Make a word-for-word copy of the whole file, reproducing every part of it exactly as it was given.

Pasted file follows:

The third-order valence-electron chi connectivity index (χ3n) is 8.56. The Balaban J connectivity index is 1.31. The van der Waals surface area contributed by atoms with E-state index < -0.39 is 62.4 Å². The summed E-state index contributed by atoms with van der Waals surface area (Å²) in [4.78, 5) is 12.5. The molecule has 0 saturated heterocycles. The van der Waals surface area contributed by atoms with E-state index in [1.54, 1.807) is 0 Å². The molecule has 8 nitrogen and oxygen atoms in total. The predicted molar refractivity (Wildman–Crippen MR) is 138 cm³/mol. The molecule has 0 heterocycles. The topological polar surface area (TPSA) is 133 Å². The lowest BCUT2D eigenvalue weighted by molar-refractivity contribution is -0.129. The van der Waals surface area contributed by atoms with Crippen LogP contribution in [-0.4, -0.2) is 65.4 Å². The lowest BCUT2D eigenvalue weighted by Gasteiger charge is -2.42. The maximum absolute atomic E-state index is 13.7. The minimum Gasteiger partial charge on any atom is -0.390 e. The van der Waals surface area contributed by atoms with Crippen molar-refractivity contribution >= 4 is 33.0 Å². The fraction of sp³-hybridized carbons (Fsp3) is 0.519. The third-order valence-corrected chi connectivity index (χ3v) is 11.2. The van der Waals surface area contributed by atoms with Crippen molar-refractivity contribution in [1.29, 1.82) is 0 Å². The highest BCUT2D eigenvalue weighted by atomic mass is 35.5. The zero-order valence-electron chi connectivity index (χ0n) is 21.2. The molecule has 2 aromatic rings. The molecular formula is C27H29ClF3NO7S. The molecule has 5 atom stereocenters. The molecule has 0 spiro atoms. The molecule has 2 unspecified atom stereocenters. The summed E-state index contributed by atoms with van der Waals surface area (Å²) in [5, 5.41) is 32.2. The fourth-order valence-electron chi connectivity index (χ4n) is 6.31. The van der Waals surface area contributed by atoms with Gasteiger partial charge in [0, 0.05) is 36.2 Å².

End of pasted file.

The third-order valence-electron chi connectivity index (χ3n) is 8.56. The Balaban J connectivity index is 1.31. The van der Waals surface area contributed by atoms with E-state index < -0.39 is 62.4 Å². The summed E-state index contributed by atoms with van der Waals surface area (Å²) in [4.78, 5) is 12.5. The molecule has 0 saturated heterocycles. The van der Waals surface area contributed by atoms with E-state index in [1.54, 1.807) is 0 Å². The molecule has 8 nitrogen and oxygen atoms in total. The predicted molar refractivity (Wildman–Crippen MR) is 138 cm³/mol. The molecule has 0 heterocycles. The topological polar surface area (TPSA) is 133 Å². The lowest BCUT2D eigenvalue weighted by molar-refractivity contribution is -0.129. The van der Waals surface area contributed by atoms with Crippen LogP contribution in [-0.4, -0.2) is 65.4 Å². The lowest BCUT2D eigenvalue weighted by Gasteiger charge is -2.42. The maximum absolute atomic E-state index is 13.7. The minimum Gasteiger partial charge on any atom is -0.390 e. The van der Waals surface area contributed by atoms with Crippen molar-refractivity contribution >= 4 is 33.0 Å². The fraction of sp³-hybridized carbons (Fsp3) is 0.519. The third-order valence-corrected chi connectivity index (χ3v) is 11.2. The van der Waals surface area contributed by atoms with Crippen molar-refractivity contribution in [1.29, 1.82) is 0 Å². The highest BCUT2D eigenvalue weighted by atomic mass is 35.5. The zero-order valence-electron chi connectivity index (χ0n) is 21.2. The molecule has 2 aromatic rings. The molecular formula is C27H29ClF3NO7S. The molecule has 5 atom stereocenters. The molecule has 0 spiro atoms. The molecule has 2 unspecified atom stereocenters. The summed E-state index contributed by atoms with van der Waals surface area (Å²) in [5, 5.41) is 32.2. The fourth-order valence-electron chi connectivity index (χ4n) is 6.31. The van der Waals surface area contributed by atoms with Gasteiger partial charge in [0, 0.05) is 36.2 Å².